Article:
There’s no place like Colorado to see a Phish show. Under the backdrop of the Rockies, phans from all over the country pour in to the pioneer of legal pot and set up vendor tents and food trucks in dusty parking lots across the flat landscape of Commerce City. Older and shockingly wiser than they used to be, people carry rain gear and coolers and even pets into a facility that prohibits pointy umbrellas, coolers, and even pets. It’s a partial utopia where, for some inexplicable reason, the powers that be let us do, within reason, pretty much whatever we want.
That was the mood in the rapidly cooling air of Friday, September 2, 2016 in the hours that led up to Phish taking the stage for their first night run at Dick’s Sporting Goods Park, home of the Colorado Rapids. The first night of a multi-night run always includes a nervous energy caused in part by people wondering what sort of show will be played and in part by people wondering whether their drugs will be found and confiscated. Yesterday was no different, as phans predicted set lists and stuffed tiny baggies into whatever conspicuous crevices they could find.
About an hour before the first set started, I saw something I’d never seen before. A shirtless man, made a desperate leap over the wall leading to the field. Landing successfully, he sprinted into the crowd of people hoping to lose himself amidst the pursuing security forces. He failed, and that’s when things got tense.
One of the security forces pulled a taser on the man and ordered him to the ground. Thousands of wide-eyed phans, full of edibles and who-knows what else, watched as the threat continued, certain we were about to see something awful. Thankfully, the man cooperated, though he was promptly arrested and escorted off the premises.
This was a sad moment for most of us because Phish shows aren’t about that level of extreme security. People do things wrong at shows all the time, usually things much worse than jumping a gate. None of the phans would have cared if they’d let the man go to dance his face off, and most of them wouldn’t have cared if there’d been a peaceful, responsible arrest made. But to whip out a taser at a Phish show—the world has changed.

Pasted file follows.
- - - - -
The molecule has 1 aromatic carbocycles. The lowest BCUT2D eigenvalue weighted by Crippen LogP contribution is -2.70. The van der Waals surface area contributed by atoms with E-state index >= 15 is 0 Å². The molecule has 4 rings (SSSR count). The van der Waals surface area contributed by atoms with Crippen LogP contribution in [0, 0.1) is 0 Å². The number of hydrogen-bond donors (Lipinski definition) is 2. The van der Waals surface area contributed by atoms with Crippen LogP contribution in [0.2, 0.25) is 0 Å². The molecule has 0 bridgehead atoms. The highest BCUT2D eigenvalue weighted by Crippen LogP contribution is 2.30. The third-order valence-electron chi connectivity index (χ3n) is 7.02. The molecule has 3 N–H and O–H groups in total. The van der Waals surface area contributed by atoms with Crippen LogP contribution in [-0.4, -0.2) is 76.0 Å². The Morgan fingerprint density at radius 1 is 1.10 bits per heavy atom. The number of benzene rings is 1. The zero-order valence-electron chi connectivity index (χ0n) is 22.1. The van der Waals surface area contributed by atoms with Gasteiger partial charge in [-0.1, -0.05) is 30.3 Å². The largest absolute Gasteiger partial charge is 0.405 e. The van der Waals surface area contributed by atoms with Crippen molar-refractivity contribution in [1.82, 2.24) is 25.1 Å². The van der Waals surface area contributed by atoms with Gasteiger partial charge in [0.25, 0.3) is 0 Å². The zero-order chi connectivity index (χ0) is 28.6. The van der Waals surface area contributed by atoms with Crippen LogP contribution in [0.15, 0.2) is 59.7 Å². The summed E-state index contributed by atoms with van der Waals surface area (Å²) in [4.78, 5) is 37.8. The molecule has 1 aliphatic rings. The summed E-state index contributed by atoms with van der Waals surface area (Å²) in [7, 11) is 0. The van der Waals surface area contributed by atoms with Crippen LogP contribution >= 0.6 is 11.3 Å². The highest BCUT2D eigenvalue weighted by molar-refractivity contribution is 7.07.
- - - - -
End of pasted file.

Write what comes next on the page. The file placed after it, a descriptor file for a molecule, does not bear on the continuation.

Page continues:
Phish took the stage just after 8:00PM. While they normally noodle around for a few seconds before launching into an opening song, their instruments didn’t emit a single note before Trey hit the first chords of “Ghost,” a most unexpected and unusual opener because of it’s low-energy jam and it’s minor-key structure. After treating phans to a longer-than-normal opening jam, they segued into “No Men In No Man’s Land” which brought with it incredible piano swells less common to Paige and more the likes of the guitar leads Trey usually provides. (Trey’s leads were up and down for much of the first set.)
After acknowledging Paige’s handiwork, the band went on to play my least favorite songs in their library with an eclectic mix of swells and sectioned jams that had everyone sensing the rest of this run would be something special. Only two songs clocked in at under eight minutes, one of them Fish’s now infamous “Ass Handed.” The set closed out with a rare appearance of “Alaska” and then another swell-infested “46 Days.”
Set Two picked up where the first had left off with an almost unheard of “Run Like An Antelope” opener, possibly the most energized song of the night. But even “Antelope” had it’s sluggish moments as the band seemed to be pacing themselves for the two nights that would follow. More slow jams dominated “Mercury” and “Seven Below” and even “Tweezer,” a song that surprised the set list coming in just a few tracks from the end of the show. The “Bug/Tweezer Reprise” encore summed up the show perfectly: paced, steady, not too aggressive, but with enough quiet energy to ring the lofty bells that define the band regardless what level they’re playing at.
Night Two is often the best show of a three-night run, but as Night One demonstrated, even thirty years in to the music of Phish, they still find ways to surprise us. That’s why we go to all of these shows in the first place; not because there’s a guarantee of something amazing, but because the chance of being amazed is just too good to pass up.